A new report has confirmed COVID-19 is affecting Australia's population figures and subsequently having a negative impact on housing demand. However, Tasmania's property market remains strong, pointing to other flaws in the state - a lack of housing.
The report released this month by the National Housing, Finance and Investment Corporation looked at the pandemic's affect on the country's population and housing demand.
Its findings suggested a downturn in migration, due to substantial falls in international student numbers, was affecting the demand for housing. It found if this was sustained, further pressure would be put on the construction industry and the economy.
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Fifty-nine per cent of Australia's population growth since 2007 has depended on net overseas migration.
Whilst the lack of migration will affect other industries in Tasmania, the property market remains strong due to a reduced number of properties on the market.
LJ Hooker Launceston director Justin Goebel said the state was lucky when it came to real estate, as it was almost self sufficient.
"The sales in Launceston did halt for the first month or so which was a result of the unknown, but it didn't take long for Tasmanians to get back on board and go about buying property," he said
One initiative to address the property sparsity, which is likely to increase once migration is an option, is to extend the HomeBuilder program to ensure more properties were built.
Mr Goebel said the industry believed extending the program would be a huge benefit, even if only for 12 months to address the sparsity issue.
"This would allow more subdivisions to take place, the opportunity for councils to consider or look at rezoning some land for the purpose of growth now and to cope with the further interest in our state once the borders lift," he said.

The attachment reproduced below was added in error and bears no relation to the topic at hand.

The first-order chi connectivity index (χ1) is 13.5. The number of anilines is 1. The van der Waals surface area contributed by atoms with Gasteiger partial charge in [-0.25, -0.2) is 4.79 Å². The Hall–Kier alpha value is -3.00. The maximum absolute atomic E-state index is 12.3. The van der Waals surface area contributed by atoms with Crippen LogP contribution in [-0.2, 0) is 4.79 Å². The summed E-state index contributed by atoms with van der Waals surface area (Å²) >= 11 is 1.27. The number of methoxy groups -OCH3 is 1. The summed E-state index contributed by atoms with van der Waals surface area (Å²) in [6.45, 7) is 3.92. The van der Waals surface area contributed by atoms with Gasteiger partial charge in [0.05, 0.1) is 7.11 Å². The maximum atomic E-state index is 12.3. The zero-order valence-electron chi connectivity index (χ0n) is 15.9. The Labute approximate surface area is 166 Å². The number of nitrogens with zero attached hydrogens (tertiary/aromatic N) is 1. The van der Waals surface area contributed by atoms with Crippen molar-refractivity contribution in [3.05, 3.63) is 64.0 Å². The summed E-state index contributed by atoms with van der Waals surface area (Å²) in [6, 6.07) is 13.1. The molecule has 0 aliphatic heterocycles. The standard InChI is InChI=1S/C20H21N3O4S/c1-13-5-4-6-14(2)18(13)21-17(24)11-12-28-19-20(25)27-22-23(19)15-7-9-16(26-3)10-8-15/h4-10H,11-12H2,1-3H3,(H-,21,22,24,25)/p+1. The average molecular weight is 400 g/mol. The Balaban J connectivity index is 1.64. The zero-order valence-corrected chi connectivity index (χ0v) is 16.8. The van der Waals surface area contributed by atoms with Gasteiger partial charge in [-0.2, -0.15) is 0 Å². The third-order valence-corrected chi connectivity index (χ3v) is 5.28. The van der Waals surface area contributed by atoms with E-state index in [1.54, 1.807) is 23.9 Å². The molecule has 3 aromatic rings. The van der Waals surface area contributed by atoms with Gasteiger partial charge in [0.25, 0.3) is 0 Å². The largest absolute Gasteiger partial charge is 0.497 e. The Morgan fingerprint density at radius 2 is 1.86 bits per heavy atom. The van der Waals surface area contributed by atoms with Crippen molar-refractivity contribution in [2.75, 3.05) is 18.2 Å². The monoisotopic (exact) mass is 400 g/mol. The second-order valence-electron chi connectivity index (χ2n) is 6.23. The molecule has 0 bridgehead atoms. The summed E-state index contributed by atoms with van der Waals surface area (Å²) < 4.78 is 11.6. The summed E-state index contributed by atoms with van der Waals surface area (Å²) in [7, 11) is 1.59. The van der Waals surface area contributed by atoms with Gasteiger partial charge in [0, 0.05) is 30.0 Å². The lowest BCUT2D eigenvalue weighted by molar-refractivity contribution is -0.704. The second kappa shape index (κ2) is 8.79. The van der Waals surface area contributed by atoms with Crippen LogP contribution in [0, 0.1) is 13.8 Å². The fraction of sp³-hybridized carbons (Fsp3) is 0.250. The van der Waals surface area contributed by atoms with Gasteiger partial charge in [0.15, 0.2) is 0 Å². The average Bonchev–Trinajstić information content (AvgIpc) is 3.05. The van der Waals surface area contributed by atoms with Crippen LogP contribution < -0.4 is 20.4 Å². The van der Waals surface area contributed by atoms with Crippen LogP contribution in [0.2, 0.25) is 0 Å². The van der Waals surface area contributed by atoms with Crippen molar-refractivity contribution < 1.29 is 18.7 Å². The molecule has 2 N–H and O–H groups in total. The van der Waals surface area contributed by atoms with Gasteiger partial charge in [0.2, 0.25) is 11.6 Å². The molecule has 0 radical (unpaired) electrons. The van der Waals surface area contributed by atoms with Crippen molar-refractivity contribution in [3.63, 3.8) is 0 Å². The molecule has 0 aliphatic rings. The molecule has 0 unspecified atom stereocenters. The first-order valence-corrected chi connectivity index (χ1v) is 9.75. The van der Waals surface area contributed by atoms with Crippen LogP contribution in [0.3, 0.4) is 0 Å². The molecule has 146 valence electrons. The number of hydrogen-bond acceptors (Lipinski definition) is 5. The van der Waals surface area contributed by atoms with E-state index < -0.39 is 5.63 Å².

"As far as the rental market is concerned, currently when a property goes up for rent - multiple applications is a general result with property owners gaining great rents for their properties. Airbnbs not being active for some time has helped with the rental issue to some extent although when the pandemic slows up, there will be further issues with more people looking for places to live."
The state has historically had a shortage of housing options and the Tasmanian director of the Australian Property Council, Brian Wightman, said it was why property demand remained strong.
"At present, housing demand remains strong," he said.
"[An accommodation] shortage was noted during the recent tourism and real estate boom which highlighted the need to add supply to the market far quicker than we have become accustomed.
"For a period, Tasmania will be insulated from mainland price drops as we continue to present as an attractive place to invest for lifestyle reasons and relative economic benefits."
Mr Wightman said the council supported the HomeBuilder Scheme and other government initiatives aimed at increasing housing supply, such as the commitment to spend $3.1 billion on social housing, in order to counteract the shortage.
However, he said confidence in the market remained essential.
"Across Tasmania the need to increase diversity of stock from crisis and emergency housing through to penthouses should remain priority," he said.
"The most effective economic stimulus the state government can provide post COVID-19 is to ensure that all Tasmanians have a roof over their head along with more choice in the market to upscale or downscale as required.
"Private sector confidence remains essential. If this dries up it will be the state government who again becomes the major investor and developer in Tasmania."
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